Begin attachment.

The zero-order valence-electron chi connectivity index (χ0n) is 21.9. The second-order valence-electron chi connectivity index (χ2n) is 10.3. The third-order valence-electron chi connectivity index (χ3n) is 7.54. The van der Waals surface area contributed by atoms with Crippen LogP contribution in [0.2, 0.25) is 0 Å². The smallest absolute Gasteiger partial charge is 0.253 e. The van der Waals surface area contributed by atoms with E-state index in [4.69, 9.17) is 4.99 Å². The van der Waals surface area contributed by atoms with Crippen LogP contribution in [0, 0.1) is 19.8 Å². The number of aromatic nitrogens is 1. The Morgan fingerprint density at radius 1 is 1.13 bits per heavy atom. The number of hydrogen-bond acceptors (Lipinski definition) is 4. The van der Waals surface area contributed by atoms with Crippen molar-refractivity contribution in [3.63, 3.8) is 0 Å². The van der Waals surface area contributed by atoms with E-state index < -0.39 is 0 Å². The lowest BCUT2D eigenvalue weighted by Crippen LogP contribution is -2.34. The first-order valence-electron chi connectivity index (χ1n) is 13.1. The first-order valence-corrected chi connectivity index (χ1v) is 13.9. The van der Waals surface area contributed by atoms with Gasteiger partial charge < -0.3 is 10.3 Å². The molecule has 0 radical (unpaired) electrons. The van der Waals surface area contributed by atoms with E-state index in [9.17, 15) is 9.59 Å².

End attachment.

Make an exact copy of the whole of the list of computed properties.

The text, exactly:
The zero-order valence-electron chi connectivity index (χ0n) is 21.9. The second-order valence-electron chi connectivity index (χ2n) is 10.3. The third-order valence-electron chi connectivity index (χ3n) is 7.54. The van der Waals surface area contributed by atoms with Crippen LogP contribution in [0.2, 0.25) is 0 Å². The smallest absolute Gasteiger partial charge is 0.253 e. The van der Waals surface area contributed by atoms with E-state index in [4.69, 9.17) is 4.99 Å². The van der Waals surface area contributed by atoms with Crippen LogP contribution in [0, 0.1) is 19.8 Å². The number of aromatic nitrogens is 1. The Morgan fingerprint density at radius 1 is 1.13 bits per heavy atom. The number of hydrogen-bond acceptors (Lipinski definition) is 4. The van der Waals surface area contributed by atoms with Crippen molar-refractivity contribution in [3.63, 3.8) is 0 Å². The van der Waals surface area contributed by atoms with E-state index < -0.39 is 0 Å². The lowest BCUT2D eigenvalue weighted by Crippen LogP contribution is -2.34. The first-order valence-electron chi connectivity index (χ1n) is 13.1. The first-order valence-corrected chi connectivity index (χ1v) is 13.9. The van der Waals surface area contributed by atoms with Gasteiger partial charge < -0.3 is 10.3 Å². The molecule has 0 radical (unpaired) electrons. The van der Waals surface area contributed by atoms with E-state index in [9.17, 15) is 9.59 Å².